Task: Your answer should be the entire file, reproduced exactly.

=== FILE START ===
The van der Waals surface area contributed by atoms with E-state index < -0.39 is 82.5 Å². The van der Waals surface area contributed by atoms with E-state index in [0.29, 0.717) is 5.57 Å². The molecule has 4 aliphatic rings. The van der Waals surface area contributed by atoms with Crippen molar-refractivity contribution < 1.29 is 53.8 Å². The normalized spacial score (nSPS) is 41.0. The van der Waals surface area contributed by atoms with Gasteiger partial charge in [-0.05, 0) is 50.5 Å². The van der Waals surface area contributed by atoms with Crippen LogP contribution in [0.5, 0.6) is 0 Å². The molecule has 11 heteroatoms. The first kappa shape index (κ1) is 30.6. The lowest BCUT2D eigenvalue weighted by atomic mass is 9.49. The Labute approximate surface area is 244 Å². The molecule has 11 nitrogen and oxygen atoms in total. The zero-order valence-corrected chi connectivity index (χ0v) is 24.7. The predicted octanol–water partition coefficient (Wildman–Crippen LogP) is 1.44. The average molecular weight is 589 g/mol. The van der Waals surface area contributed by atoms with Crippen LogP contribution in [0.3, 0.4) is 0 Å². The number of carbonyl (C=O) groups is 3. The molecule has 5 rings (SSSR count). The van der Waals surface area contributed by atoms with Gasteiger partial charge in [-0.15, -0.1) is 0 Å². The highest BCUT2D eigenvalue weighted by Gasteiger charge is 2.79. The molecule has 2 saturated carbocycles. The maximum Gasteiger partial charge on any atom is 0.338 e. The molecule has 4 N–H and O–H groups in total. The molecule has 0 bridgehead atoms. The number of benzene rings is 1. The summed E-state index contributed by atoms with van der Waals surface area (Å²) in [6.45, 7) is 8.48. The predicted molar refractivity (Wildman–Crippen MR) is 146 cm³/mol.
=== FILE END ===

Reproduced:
The van der Waals surface area contributed by atoms with E-state index < -0.39 is 82.5 Å². The van der Waals surface area contributed by atoms with E-state index in [0.29, 0.717) is 5.57 Å². The molecule has 4 aliphatic rings. The van der Waals surface area contributed by atoms with Crippen molar-refractivity contribution < 1.29 is 53.8 Å². The normalized spacial score (nSPS) is 41.0. The van der Waals surface area contributed by atoms with Gasteiger partial charge in [-0.05, 0) is 50.5 Å². The van der Waals surface area contributed by atoms with Crippen LogP contribution in [0.5, 0.6) is 0 Å². The molecule has 11 heteroatoms. The first kappa shape index (κ1) is 30.6. The lowest BCUT2D eigenvalue weighted by atomic mass is 9.49. The Labute approximate surface area is 244 Å². The molecule has 11 nitrogen and oxygen atoms in total. The zero-order valence-corrected chi connectivity index (χ0v) is 24.7. The predicted octanol–water partition coefficient (Wildman–Crippen LogP) is 1.44. The average molecular weight is 589 g/mol. The van der Waals surface area contributed by atoms with Crippen LogP contribution in [0.3, 0.4) is 0 Å². The number of carbonyl (C=O) groups is 3. The molecule has 5 rings (SSSR count). The van der Waals surface area contributed by atoms with Gasteiger partial charge in [-0.15, -0.1) is 0 Å². The highest BCUT2D eigenvalue weighted by Gasteiger charge is 2.79. The molecule has 2 saturated carbocycles. The maximum Gasteiger partial charge on any atom is 0.338 e. The molecule has 4 N–H and O–H groups in total. The molecule has 0 bridgehead atoms. The number of benzene rings is 1. The summed E-state index contributed by atoms with van der Waals surface area (Å²) in [6.45, 7) is 8.48. The predicted molar refractivity (Wildman–Crippen MR) is 146 cm³/mol.